By earning this trust in the interest of free-flowing, collaborative exchanges, NIST has ensured that its guidelines and mandates reflect “real-world thinking” about risk management, critical infrastructure defense, threat monitoring/mitigation/prevention and a host of additional, pressing topics.
Ongoing continuous improvement. The framework is a living document, with numerous drafts and versions released, as NIST proactively fosters its evolvement. Why? Because it has to. Without a commitment to continuous improvement, the CSF will lose relevancy in a short time. Cyber adversaries, after all, are always changing their “playbook.” They come up with new and intricate technologies, tactics and schemes to launch attacks with ever-increasing velocity and volume, with the intent to maximize the extent of damage they can do. Given this, NIST considers itself in a ceaseless “revision cycle” for the framework, with universities, corporations and agencies weighing in at every step to respond to the rapidly shifting threat landscape with new tools and techniques.
Optimal flexibility – united by common standards. There is no “one size fits all” model for cybersecurity, and the CSF reflects this reality. The framework is flexible enough for a vast range of agencies to leverage – whether they’re within Defense, Agriculture, Education, Health and Human Services, etc. – regardless of the unique quality of their IT infrastructure, overall operations, organizational makeup, and circumstances. Each agency supports its mission and goals. Each agency faces its technology and cybersecurity challenges. NIST recognizes this and allows for a level of flexibility that paves the way for actionable responses aligning with these distinctive goals and challenges. At the same time, however, the CSF brings a unified sense of purpose and execution here, with a core set of common standards that apply to all areas of government.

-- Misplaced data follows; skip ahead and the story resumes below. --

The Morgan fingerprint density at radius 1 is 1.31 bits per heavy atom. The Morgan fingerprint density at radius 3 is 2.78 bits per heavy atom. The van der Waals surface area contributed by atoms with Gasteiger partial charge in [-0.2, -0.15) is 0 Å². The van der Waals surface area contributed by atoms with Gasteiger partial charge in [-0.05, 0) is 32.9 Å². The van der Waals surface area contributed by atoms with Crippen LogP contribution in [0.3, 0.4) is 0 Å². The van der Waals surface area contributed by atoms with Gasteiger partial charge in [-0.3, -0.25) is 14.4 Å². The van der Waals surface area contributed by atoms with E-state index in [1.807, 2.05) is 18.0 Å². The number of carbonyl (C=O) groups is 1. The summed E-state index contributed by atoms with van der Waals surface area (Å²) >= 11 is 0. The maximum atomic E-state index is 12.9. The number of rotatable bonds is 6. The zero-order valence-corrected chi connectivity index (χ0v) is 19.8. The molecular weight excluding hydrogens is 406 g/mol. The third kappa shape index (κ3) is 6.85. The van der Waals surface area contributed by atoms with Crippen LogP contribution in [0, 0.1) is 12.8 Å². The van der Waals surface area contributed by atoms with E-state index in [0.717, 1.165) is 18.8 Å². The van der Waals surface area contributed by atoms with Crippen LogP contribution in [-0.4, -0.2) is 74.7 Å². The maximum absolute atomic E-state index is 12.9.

Because it has stood at the edge of innovation throughout its existence, NIST remains quite comfortable with constant change. That makes it the ideal agency to serve as the central clearing house for perspectives, policies and best practices to address the shifting state of cybersecurity. Strengthened through its embracement of collaboration, continuous improvement, and flexibility, the framework establishes standards that will provide practical value for the indefinite future. That’s why it will never be viewed as some relatively inconsequential, “check the boxes” directive. That’s why it will always matter.